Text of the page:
Although the simulations seem to obey the same qualitative functional dependence on finesse as do the experimental results, the energies obtained in experiments are smaller than those from the simulation. These results correspond well with the results from Fig. 5b in which the edges of transmission curves of the experiments are sharper than the ones of the simulations.


The type of challenges and physical phenomena faced in the case of fibre based integration are different from those encountered in the case of waveguides. In the case of fibres the overall power consumption for modulation is significantly larger than in the case of Si waveguides since the cross section of the optical core is much larger in our case (fibres): waveguide cores are scaled in the hundreds of nanometers whereas fibre cores are scaled in the micron’s regime. Therefore, the energy needed for the generation of the same FCC concentration is greater in fibres. This difficulty emphasis the importance of high finesse coated Si slab.

Increasing the finesse, or Q factor, of our device using coatings means that the modulator can be efficient to be used as a modulator in a fibre system. The advantage of greater Q factor is that the energy requirements are reduced for the same modulation depth. Another advantage, is that with lower energy consumptions less heat is created, hence, the recovery time decreases, enabling higher operational frequencies and improving the thermal stability.

The FCC life time is mainly determined by the slab thickness, FCC penetration depth and FCC diffusion length. These parameters determine whether the faster surface recombination process or the slower bulk recombination process will be the dominating factor in the FCC life time. In our case, the 10 ns pulse pump permits a 10 μm FCC diffusion length into the bulk. Moreover, posterior to the pulse, the FCCs continue their diffusion into the bulk. Hence, after the pulse, the balance between the surface and bulk recombination processes is shifted in favor of the bulk recombination. Thus, for thinner samples the fast surface recombination process will shorten the FCCs life time and consequently will increase the modulation rates.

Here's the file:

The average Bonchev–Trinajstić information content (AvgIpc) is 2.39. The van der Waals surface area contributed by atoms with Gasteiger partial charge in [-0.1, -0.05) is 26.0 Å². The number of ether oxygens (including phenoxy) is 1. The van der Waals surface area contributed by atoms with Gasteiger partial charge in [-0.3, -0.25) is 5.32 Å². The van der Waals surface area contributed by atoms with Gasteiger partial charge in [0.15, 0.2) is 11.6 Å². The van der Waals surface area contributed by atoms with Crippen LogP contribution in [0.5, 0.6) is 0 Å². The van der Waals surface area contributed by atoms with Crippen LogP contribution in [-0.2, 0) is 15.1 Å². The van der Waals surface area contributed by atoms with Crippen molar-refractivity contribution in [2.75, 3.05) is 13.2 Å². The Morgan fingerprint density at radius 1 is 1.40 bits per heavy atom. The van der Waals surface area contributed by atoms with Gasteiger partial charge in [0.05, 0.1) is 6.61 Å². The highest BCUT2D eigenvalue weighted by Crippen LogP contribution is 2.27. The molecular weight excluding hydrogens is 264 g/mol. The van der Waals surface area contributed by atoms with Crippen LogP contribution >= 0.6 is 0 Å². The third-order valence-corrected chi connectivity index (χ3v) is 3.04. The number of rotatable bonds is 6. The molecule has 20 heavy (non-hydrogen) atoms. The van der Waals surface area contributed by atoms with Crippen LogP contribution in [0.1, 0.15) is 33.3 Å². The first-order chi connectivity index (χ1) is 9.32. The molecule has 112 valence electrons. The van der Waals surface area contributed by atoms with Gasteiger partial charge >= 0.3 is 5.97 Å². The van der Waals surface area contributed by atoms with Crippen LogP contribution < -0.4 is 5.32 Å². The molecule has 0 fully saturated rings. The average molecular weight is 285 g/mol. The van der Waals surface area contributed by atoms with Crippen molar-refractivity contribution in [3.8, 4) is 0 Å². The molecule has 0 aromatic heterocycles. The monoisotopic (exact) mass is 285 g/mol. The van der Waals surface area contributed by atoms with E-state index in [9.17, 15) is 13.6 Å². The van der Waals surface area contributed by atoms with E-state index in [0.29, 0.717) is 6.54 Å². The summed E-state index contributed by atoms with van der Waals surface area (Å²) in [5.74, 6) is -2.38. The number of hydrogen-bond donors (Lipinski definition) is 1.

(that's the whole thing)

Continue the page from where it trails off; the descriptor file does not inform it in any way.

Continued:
The light beam of the pump from the input fibre onto the Si slab (see Fig. 2) is about 10 μm in diameter. Focusing the pump light beam to 5 μm in diameter will reduce the energy consumption for modulation depth of 12 dB to about 20 pJ. In addition, our future research plan includes using thinner Si samples, i.e. few to tens of microns thick, which are characterized with a dominant fast surface recombination over the slow bulk recombination process. The fast surface recombination is in time scale of hundreds of nanoseconds which translates to more than 1 MHz in modulation rate.